I have an incredible coaching practice, full of clients I love.
It wasn’t always this way.
A few years ago, I accepted every client who came my way, whether or not they were a good fit. I kept a professional distance in my work. It wasn’t very satisfying.
Now my practice is full, I’m doing more powerful work than ever (client feedback), and I love — love — my clients.
About three or four years ago, I completely reinvented the way I work as a coach.
Until then, I hid behind professional distance. I was halfhearted. I didn’t show up fully.
One of my intentions when I reinvented myself, and the way I work was that I wanted to be wholehearted. I didn’t want to hide behind a professional persona, I didn’t want to maintain a professional distance. I wanted to be open to having a deeper, more personal connection with the people that I work with.
Now, I invite people into a different conversation, a different relationship. I do it intentionally, make clear agreements, and commit to creating a bigger space, where more — much more — can be included in the conversation.
My Ideal Client
When I started coaching, I just wanted to make a lot of money. That’s what I attracted. I also attracted clients that I didn’t particularly love working with. That’s what I call failing by succeeding. You can become so successful that you begin creating what you don’t want. And that’s not my idea of personal success.
Most of my clients are entrepreneurs or CEOs or coaches who work with entrepreneurs and CEOs. But my ideal client isn’t a title, a demographic, or someone who meets a particular financial criteria. It took me a long time to understand who my ideal client was.
A few years ago, when I wasn’t as happy as I am now with my coaching practice, I fell in love with a client. Actually, I fell in love with most of the executive team.
I had so much fun working with them. I would come home energized. The work was challenging, edge work for me (it took me to the edge of my stretch zone). It was intellectually stimulating. Many on the team were trying to accomplish something they had never done before. There was a lot at stake (millions of dollars), and the team was committed to succeeding together. Everyone on the team had the attitude of a learner. They showed up in a supportive way for each other.
I knew there was something different about working with them. I started to journal about my experience. I made lists. What were the qualities of these people that made it so enjoyable and satisfying to work with them? What was it about the work that made it so fulfilling for me?
It took more than a year for things to crystallize. I now know — very clearly — who my ideal client is. When I do a dream session with someone (see my post on Why I Do Dream Sessions Instead of Discovery Sessions), if they are interested in creating a coaching relationship, I let them know I have very specific criteria for who I work with. I tell them I’ll walk them through the criteria, and they can tell me whether or not they feel we’re a good fit.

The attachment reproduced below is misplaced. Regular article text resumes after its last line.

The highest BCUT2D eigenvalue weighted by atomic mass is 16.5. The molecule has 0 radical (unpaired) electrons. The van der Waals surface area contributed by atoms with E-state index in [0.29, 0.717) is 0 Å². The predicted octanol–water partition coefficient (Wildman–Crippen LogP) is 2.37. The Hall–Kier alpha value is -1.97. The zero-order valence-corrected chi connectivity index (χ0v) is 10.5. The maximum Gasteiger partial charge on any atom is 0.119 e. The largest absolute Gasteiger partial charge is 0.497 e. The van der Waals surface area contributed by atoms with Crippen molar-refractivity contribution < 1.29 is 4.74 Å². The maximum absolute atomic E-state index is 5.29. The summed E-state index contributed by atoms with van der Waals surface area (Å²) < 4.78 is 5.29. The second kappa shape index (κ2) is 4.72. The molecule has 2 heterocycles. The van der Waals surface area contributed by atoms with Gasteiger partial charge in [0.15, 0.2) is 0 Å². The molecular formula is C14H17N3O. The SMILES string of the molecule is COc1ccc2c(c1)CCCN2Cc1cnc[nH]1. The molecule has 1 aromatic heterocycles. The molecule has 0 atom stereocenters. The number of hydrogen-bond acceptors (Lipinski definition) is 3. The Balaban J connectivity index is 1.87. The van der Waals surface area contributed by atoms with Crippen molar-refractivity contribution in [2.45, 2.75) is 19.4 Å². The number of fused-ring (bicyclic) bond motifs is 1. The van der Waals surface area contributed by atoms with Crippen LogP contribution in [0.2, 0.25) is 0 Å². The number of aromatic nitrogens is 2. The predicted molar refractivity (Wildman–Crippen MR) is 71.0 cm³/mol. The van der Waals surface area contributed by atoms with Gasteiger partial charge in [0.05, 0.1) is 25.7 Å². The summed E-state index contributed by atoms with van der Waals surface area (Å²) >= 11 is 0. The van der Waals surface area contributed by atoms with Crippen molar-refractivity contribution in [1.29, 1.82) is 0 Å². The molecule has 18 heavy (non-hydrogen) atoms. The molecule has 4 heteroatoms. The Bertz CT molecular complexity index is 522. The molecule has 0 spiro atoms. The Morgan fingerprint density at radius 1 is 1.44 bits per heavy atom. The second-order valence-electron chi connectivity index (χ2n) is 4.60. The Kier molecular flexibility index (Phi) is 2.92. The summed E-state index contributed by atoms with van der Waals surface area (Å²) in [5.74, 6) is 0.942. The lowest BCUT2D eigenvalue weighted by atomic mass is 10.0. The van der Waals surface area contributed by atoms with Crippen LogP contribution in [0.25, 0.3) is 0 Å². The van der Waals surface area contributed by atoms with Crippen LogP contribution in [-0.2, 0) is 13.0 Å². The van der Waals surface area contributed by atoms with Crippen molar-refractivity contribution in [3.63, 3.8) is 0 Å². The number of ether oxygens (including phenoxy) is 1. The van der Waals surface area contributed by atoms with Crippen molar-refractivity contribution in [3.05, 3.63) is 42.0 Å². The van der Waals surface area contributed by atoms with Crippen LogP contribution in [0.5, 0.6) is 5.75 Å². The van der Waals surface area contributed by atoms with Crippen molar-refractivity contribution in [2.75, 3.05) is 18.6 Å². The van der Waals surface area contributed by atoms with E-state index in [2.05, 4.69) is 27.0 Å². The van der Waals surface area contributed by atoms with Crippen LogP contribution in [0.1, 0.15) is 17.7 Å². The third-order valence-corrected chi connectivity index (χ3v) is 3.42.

First, there has to be a lot at stake. What we’re working on has to be so important that failure is not an option. It has to be so aspirational, the client knows they will have to undergo a personal transformation to achieve it.
Second, it has to be a net positive. I don’t work with clients I feel are making the world worse. Most of my clients are impact entrepreneurs or engaged in projects that will have some positive impact on the world.
Third, they have to be coachable. How open are they to other points of view? How willing are they to take feedback? I will test them, asking them what I call a disturbing question, or a provocation, in the first session to see if they will engage with me.
Fourth, they have to be all in. That means three things. They are willing to put everything on the table (one of my core beliefs, which I discuss with the client in the first session, is that you can’t separate who you are professionally from who you are personally). You have to make a real commitment (I don’t work with anyone for less than three months, and they pay in advance). And the fee can’t be an issue (I charge CEOs $10k per month). If it is, go back to the first criteria. Is this important enough to you that you are willing to make a meaningful investment in yourself?
Finally, I have to like them. I think it will be fun to work with them, they have a sense of humor, I might learn something. If we’re not going to enjoy working together, we’re not a good fit. I want to work with people I enjoy working with, people who want to work with me.
Your Ideal Client
I recommend you do this exercise yourself. Who is your ideal client?
Your criteria should be different than mine. Think of all the clients you’ve worked with. Some you loved, some you liked, some you tolerated, some you couldn’t wait for the engagement to be over. What did the clients you love have in common? Write it down. Share it with your prospective clients.
When I first started sharing my criteria with my prospective clients after I’d coached my heart out in the first hour-and-a-half of our dream session, I noticed they had a fascinating reaction. They all began to try to persuade me that they fit the criteria. “This means a lot to me,” they’d say, “I think I’m coachable. I hope you like me.”
They enrolled themselves.
And why wouldn’t they? If it wasn’t true that they fit the criteria, they wanted it to be true. They wanted to be creating things that mattered, that had a positive impact. They wanted to be coachable. They wanted to be more committed in their lives. They wanted to have more fun. And so all of that also became part of our journey when we began working together.
Another fascinating thing happened after I got crystal clear about who my ideal client was.
They began to show up.
I’m an executive coach and the founder of Futurosity. I coach leaders and the coaches who coach leaders.